Opinion writer

A police officer wears a body camera in Atlanta. (John Bazemore/Associated Press)

Here at The Watch, we’ve emphasized over and over that the public benefit to outfitting cops with body cameras will only be as good as the rules governing their use. Unfortunately, many state legislators and policymakers are reacting to the “war on cops” narrative by giving all the control to police agencies. That isn’t a recipe for accountability.

Here’s a good roundup at the Verge:

North Carolina, for example, passed legislation last year excluding body camera video from the public record, so footage is not available through North Carolina’s Public Records Act. That means civilians have no right to view police recordings in the Tar Heel state unless their voice or image was captured in the video.

Louisiana also exempts body camera video from public records laws.

South Carolina will only release body camera footage to criminal defendants and the subjects of recordings.

Kansas classifies body camera video as “criminal investigation documents” available only when investigations are closed . . .

In Pennsylvania, the state Senate recently passed Senate bill 560, which would mirror North Carolina’s opaqueness, and allow police to record inside civilian homes without restriction. It just passed the state House.

In Massachusetts, bill S. 1307 would mandate that body camera video “be kept confidential absent a court order.” It has been referred to the state Senate’s Joint Committee on Public Safety and Homeland Security.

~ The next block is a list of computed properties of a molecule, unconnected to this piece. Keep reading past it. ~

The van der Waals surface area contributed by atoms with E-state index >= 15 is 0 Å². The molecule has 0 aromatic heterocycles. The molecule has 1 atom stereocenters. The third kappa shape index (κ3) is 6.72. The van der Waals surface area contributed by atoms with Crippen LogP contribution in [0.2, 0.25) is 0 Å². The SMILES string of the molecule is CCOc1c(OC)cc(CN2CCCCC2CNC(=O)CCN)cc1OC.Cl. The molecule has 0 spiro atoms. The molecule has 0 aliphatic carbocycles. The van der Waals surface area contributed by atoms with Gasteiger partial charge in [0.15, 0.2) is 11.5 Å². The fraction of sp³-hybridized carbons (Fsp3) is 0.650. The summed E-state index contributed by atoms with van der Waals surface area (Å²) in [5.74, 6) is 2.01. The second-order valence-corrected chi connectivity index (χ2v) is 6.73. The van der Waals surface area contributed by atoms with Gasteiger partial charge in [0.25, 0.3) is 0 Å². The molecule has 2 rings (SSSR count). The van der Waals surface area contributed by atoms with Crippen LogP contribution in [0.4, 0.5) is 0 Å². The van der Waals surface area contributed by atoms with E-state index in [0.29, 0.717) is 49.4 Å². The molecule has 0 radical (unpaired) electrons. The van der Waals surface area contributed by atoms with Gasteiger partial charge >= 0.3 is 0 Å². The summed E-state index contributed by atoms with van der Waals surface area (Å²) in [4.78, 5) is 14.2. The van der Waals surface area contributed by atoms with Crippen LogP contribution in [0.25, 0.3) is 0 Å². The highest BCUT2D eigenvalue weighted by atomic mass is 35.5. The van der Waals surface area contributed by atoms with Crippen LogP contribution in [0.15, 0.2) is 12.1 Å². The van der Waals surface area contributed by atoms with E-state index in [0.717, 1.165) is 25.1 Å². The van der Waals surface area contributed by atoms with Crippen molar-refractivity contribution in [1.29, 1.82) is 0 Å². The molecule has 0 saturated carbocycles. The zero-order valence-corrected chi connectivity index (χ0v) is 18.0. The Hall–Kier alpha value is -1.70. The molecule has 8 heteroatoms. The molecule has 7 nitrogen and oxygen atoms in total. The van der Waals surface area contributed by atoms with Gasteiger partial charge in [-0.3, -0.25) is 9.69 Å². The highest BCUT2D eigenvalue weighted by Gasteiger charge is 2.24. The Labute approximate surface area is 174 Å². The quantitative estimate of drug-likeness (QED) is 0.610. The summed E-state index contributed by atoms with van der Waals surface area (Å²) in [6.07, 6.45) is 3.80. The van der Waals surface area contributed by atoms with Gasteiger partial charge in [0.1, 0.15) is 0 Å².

Arkansas legislators made a smart decision by letting HB 1248 — a bill that would have made body camera video a “confidential record” — die in the state house, at least for now. If Arkansas residents — and citizens all over the country — don’t pay attention, it’s likely that bills like this one will reemerge. Then not only will body camera footage strengthen the surveillance state and fuel facial recognition and predictive policing systems, it’ll also be impossible for civilians to view it — which, for civilians, is the primary reason body cameras made sense in the first place.

At the same time, the New York Times recently reported that some police agencies have been preemptively releasing footage that depicts police officers performing brave and heroic deeds. That’s fine. They should. But once you have policies that let law enforcement agencies highlight their best while essentially barring the press and watchdogs from holding accountable their worst, a promising transparency tool becomes little more than a tool for propaganda. And that isn’t going to win much trust between cops and the communities they serve.